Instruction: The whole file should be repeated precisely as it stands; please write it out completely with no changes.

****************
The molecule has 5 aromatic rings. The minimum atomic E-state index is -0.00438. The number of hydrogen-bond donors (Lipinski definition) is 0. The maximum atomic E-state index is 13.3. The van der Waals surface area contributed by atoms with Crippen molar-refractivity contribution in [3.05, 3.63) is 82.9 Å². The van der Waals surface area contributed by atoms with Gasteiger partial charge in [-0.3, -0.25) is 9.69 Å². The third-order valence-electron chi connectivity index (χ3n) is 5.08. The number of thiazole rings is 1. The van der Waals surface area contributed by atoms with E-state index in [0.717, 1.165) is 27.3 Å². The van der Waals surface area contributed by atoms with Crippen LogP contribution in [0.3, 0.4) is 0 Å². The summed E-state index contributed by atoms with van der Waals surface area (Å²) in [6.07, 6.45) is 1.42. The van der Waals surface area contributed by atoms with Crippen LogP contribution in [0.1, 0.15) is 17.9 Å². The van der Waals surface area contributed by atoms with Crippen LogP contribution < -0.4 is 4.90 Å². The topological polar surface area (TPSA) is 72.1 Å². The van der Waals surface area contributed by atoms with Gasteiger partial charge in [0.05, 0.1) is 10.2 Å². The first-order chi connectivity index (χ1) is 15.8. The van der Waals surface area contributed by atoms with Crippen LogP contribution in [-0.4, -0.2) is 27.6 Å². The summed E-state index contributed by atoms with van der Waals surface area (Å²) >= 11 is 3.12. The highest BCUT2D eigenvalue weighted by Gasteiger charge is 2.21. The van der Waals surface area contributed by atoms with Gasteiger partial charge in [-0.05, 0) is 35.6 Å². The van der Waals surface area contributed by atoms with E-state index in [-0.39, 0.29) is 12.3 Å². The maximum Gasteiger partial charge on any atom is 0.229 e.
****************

The molecule has 5 aromatic rings. The minimum atomic E-state index is -0.00438. The number of hydrogen-bond donors (Lipinski definition) is 0. The maximum atomic E-state index is 13.3. The van der Waals surface area contributed by atoms with Crippen molar-refractivity contribution in [3.05, 3.63) is 82.9 Å². The van der Waals surface area contributed by atoms with Gasteiger partial charge in [-0.3, -0.25) is 9.69 Å². The third-order valence-electron chi connectivity index (χ3n) is 5.08. The number of thiazole rings is 1. The van der Waals surface area contributed by atoms with E-state index in [0.717, 1.165) is 27.3 Å². The van der Waals surface area contributed by atoms with Crippen LogP contribution in [0.3, 0.4) is 0 Å². The summed E-state index contributed by atoms with van der Waals surface area (Å²) in [6.07, 6.45) is 1.42. The van der Waals surface area contributed by atoms with Crippen LogP contribution in [0.1, 0.15) is 17.9 Å². The van der Waals surface area contributed by atoms with Crippen LogP contribution < -0.4 is 4.90 Å². The topological polar surface area (TPSA) is 72.1 Å². The van der Waals surface area contributed by atoms with Gasteiger partial charge in [0.05, 0.1) is 10.2 Å². The first-order chi connectivity index (χ1) is 15.8. The van der Waals surface area contributed by atoms with Crippen LogP contribution in [-0.4, -0.2) is 27.6 Å². The summed E-state index contributed by atoms with van der Waals surface area (Å²) >= 11 is 3.12. The highest BCUT2D eigenvalue weighted by Gasteiger charge is 2.21. The van der Waals surface area contributed by atoms with Gasteiger partial charge in [-0.05, 0) is 35.6 Å². The van der Waals surface area contributed by atoms with E-state index in [-0.39, 0.29) is 12.3 Å². The maximum Gasteiger partial charge on any atom is 0.229 e.